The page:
Don’t limit yourself to just the off-road industry. It may be difficult to obtain a position at one of the businesses that operate in this field at first. Possibly, open up your search to the automotive industry as a whole. My first job was not in the off-road segment, but rather as a drafting temp for a turbocharger manufacturer in the automotive aftermarket. It was a very well-run company with a highly-skilled engineering staff that took me under their wing and trained me a great deal about design and engineering. This temp position was a risk and not really what I wanted to do at first. But, it gave me a great deal of knowledge and skill, which opened the door for future opportunities and thereby lead me back to the off-road aftermarket. Nearly all manufacturers in the automotive aftermarket segment use similar engineering criteria, therefore, skills gained through any engineering position could be transferred into the off-road industry later down the road. Experience is the key to any job position, so get it wherever you can.
Good luck and congratulations one year from now.
Andrew Perle, BSME
EVO Manufacturing LLC
How prone to tearing off or failing is the front track bar (axle side) on the Jeep Wrangler JK? Do you have to be driving the Jeep like a KOH buggy or rock bouncer to rip it off?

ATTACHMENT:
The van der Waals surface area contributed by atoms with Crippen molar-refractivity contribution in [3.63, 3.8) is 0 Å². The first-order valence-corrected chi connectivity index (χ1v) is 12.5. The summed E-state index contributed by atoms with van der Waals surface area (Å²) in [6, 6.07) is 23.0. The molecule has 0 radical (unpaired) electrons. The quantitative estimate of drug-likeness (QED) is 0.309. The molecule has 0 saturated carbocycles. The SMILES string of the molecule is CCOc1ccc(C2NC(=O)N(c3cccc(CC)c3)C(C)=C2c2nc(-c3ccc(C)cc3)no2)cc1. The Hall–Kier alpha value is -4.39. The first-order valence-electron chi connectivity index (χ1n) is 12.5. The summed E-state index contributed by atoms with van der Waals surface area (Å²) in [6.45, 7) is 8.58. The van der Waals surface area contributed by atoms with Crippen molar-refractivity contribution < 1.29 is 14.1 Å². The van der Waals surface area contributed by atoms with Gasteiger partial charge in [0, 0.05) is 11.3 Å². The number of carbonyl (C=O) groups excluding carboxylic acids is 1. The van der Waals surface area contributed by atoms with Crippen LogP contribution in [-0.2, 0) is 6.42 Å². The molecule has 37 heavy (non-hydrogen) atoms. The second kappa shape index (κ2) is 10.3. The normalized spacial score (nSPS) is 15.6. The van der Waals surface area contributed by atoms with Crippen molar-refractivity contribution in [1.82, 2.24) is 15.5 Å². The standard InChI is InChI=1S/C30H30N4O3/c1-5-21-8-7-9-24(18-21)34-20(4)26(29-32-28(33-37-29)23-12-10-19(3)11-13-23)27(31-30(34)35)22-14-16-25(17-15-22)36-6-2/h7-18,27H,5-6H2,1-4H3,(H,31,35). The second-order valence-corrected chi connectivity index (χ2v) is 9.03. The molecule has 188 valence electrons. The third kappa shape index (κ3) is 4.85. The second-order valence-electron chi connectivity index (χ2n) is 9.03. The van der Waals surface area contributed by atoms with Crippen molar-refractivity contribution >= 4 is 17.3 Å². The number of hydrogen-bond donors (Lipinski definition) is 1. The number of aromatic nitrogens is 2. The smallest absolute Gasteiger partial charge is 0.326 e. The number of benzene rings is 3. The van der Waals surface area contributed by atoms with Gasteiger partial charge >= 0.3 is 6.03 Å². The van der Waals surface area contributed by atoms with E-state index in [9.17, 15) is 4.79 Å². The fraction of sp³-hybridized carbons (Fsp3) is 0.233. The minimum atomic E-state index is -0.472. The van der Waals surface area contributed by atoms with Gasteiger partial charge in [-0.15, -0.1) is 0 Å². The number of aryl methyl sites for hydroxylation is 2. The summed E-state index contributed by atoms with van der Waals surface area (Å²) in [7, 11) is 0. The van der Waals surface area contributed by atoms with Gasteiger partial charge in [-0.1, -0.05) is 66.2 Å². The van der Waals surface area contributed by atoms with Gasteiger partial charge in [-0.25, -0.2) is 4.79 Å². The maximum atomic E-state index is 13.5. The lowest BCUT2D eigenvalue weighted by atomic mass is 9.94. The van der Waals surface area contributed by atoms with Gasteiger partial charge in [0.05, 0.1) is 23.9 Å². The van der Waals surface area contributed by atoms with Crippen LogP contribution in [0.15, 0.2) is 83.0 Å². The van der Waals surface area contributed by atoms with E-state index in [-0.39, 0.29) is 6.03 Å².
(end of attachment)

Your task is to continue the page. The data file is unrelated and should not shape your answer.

In stock form (the Jeep is completely unmodified) you would have an extremely difficult time destroying the factory track bar bracket. Both the Dana 30 and Dana 44 axles offered in the Jeep Wrangler JK have high and low points, but you would be more likely to bend the axlehousing or destroy a ball joint driving aggressively off-road in a stock JK. In a modified JK, the chances of destroying the bracket can be higher, but much of it depends on the geometry of your suspension and how the Jeep is outfitted. There are countless aftermarket suspension systems available for the JK, and just as diverse as the lift kit options, are the way the companies address the track bar(s) on the Jeep.
Some companies opt for relocation brackets that can adjust the track bar position at the frame or axle. Others may replace the track bars altogether, or even leave them untouched. We’ve seen a few JKs with what we would consider less-than-desirable track bar brackets and relocation mounts. Occasionally, the light-duty brackets (and sometimes aftermarket track bars) will fail.
Another reason I’ve seen track bar brackets fail was due to lack of maintenance. If you are going to wheel your rig, you have to get in the habit of doing a bolt check after you take it on the trail. This is especially important if you daily drive the Jeep. Paint marking your bolts will save you time, as a quick glance will indicate if the bolt is loose. A track bar bolt that has gone untouched (remained loose) can oblong the hole, which can damage the bracket and cause the dreaded death wobble.